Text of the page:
3. “Radiology hedged their read on our CT because we did the RUG before he went to CT.”
The contrast from a RUG can make accurately reading a subsequent CT of the abdomen with IV contrast or a CT cystogram very difficult. Since the placement of a Foley catheter is not emergent, the CT imaging should be performed first before performing a urethrogram to rule out urethral injury.
4. “I diagnosed her posterior rib fractures with an x-ray after she was hit on the flank. Her belly examination and blood pressure were normal, so I sent her home. She came back with a grade IV renal laceration.”
Patients presenting with blunt or penetrating trauma to the lower thorax, upper abdomen, or flank should raise your suspicion for underlying renal trauma. Depending on history, mechanism of injury, adjacent injuries (such as vertebral fractures) and presence and degree of hematuria, such presentations may require additional imaging for possible renal injury.
5. “When we found his pelvic fracture, I called orthopedics and trauma, but I didn’t think about a urethral injury.”
Pelvic fractures (apart from acetabular fractures), are highly correlated to urethral injury. In patients who have difficulty or pain with voiding, or hematuria with a pelvic fracture or trauma to the genitals or pelvis, a urethral injury must be on your differential, even if the patient is admitted and cannot have the definitive test before going upstairs. Depending on the institution, this can mean a RUG performed downstairs, a discussion with trauma surgery/ admitting service, or a urology consult.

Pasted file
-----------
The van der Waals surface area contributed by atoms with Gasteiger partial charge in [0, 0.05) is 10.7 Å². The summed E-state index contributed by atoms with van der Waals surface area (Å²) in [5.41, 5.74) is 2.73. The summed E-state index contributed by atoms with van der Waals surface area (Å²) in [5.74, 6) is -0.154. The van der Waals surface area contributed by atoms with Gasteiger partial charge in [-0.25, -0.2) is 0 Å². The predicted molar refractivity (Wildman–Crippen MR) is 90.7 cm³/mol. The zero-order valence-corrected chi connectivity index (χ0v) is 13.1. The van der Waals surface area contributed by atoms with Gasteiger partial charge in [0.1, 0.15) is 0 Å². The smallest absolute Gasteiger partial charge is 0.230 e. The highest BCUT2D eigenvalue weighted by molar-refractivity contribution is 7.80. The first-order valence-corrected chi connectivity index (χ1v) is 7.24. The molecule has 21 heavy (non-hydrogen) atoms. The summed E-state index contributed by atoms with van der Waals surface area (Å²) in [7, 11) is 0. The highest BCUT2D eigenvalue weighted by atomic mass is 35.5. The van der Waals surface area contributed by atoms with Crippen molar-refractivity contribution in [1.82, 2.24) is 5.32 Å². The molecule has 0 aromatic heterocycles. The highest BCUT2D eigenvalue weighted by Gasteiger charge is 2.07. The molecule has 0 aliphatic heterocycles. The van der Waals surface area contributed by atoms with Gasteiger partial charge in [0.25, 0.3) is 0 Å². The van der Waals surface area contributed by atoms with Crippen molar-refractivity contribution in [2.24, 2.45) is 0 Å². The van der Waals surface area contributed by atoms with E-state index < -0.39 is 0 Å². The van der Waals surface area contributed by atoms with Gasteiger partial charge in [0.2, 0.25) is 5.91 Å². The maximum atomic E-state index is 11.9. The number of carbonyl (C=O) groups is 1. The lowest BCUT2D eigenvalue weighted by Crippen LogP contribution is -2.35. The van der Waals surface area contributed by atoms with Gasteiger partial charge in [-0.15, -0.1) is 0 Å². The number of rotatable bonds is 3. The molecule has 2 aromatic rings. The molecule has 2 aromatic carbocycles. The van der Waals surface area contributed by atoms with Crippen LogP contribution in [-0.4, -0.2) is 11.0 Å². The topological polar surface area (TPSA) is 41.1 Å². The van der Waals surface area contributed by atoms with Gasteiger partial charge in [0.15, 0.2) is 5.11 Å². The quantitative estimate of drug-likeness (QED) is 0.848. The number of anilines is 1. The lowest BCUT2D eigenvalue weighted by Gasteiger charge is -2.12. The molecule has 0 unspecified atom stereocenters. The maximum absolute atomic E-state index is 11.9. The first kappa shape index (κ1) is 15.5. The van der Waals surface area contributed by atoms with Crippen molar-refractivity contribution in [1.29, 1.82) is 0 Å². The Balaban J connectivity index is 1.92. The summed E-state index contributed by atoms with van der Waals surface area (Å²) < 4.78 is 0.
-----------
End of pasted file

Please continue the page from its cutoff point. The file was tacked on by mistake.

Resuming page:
6. “I just assumed he couldn’t urinate because he was anxious after his car crash and because we gave him fentanyl.”
Inability to void is common in the setting or lower urinary tract injury. In a setting of abdominal or pelvic trauma, this complaint must be investigated with bladder ultrasound to look for retention and appropriate additional imaging (CT cystogram, RUG, etc) to ensure the inability to void is not masking serious injury. Missed bladder and urethral injury can cause significant lifelong morbidity.
7. “His scrotum was so swollen and he had so many other injuries from his motorcycle crash, I couldn’t have possibly caught his traumatic testicular torsion.”